Implications for practice and research

Firstly, PCPs should be enabled to spend more attention to the biopsychosocial complexities of HNHC patients, including the individual and environmental characteristics interacting with these complexities. This calls for re-organising primary care internally: taking into account the experienced lack of time, the insufficient number of equipped PCPs and lack of inter-professional information retrieval and sharing is crucial. Secondly, PCPs should be supported in cooperating and communicating more efficiently with health services outside primary care to adequately deliver person-centred, efficient care.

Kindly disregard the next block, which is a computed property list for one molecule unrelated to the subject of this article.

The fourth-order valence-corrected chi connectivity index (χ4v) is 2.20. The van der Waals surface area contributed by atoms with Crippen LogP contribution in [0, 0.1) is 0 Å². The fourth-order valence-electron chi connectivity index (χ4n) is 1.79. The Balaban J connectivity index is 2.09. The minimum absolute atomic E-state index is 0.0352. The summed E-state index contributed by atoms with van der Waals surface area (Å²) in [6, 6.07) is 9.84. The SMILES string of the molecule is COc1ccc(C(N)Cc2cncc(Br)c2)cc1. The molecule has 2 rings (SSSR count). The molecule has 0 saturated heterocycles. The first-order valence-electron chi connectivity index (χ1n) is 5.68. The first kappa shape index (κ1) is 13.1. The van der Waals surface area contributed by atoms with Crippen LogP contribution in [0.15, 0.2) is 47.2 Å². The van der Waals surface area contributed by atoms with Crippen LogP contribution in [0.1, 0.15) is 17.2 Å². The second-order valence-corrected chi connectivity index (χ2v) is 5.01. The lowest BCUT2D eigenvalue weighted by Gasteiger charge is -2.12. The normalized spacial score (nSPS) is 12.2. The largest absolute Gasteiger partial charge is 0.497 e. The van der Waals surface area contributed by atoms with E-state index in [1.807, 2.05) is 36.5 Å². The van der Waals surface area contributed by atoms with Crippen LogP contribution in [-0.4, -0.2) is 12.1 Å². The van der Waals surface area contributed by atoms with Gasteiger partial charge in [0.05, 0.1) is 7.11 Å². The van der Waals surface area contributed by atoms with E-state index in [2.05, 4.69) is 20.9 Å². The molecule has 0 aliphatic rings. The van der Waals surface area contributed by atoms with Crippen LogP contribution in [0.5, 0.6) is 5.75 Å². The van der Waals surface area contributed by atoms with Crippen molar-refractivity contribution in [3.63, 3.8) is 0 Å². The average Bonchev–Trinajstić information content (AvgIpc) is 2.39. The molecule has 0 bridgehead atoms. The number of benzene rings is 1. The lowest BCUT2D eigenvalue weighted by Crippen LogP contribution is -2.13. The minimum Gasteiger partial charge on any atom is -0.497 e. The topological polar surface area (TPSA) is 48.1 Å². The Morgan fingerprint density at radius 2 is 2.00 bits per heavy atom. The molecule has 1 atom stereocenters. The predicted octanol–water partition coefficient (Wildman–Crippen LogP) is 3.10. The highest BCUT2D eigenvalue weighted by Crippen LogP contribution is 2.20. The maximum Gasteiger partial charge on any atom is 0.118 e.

In order to strengthen primary care and stimulate adequate cooperation, a starting point may be to design expanded consultations for HNHC patients which specifically aim at increasing insight into biopsychosocial health issues of HNHC patients. Ideally, these consultations are led by PCPs who are specifically trained in the assessment and coordination of complex biopsychosocial needs. To efficiently assess the biopsychosocial complexities, it may be helpful to use a biopsychosocial assessment tool. An example of such a tool is the Patient Centered Assessment Method, which was designed for “assessing patient complexity in ways that are sensitive to the biopsychosocial dimensions of health” [36]. Informed by the assessment of biopsychosocial complexities, PCPs can determine the type and degree of inter-professional cooperation and communication that is required. A prerequisite for adequate cooperation is to have sufficient insight into involved disciplines and the network of available health services outside primary care. Furthermore, to enhance primary care and stimulate cooperation, several policy efforts need to be aligned. Amongst others, it is important to direct policy efforts at the design of a strong system of social and community services.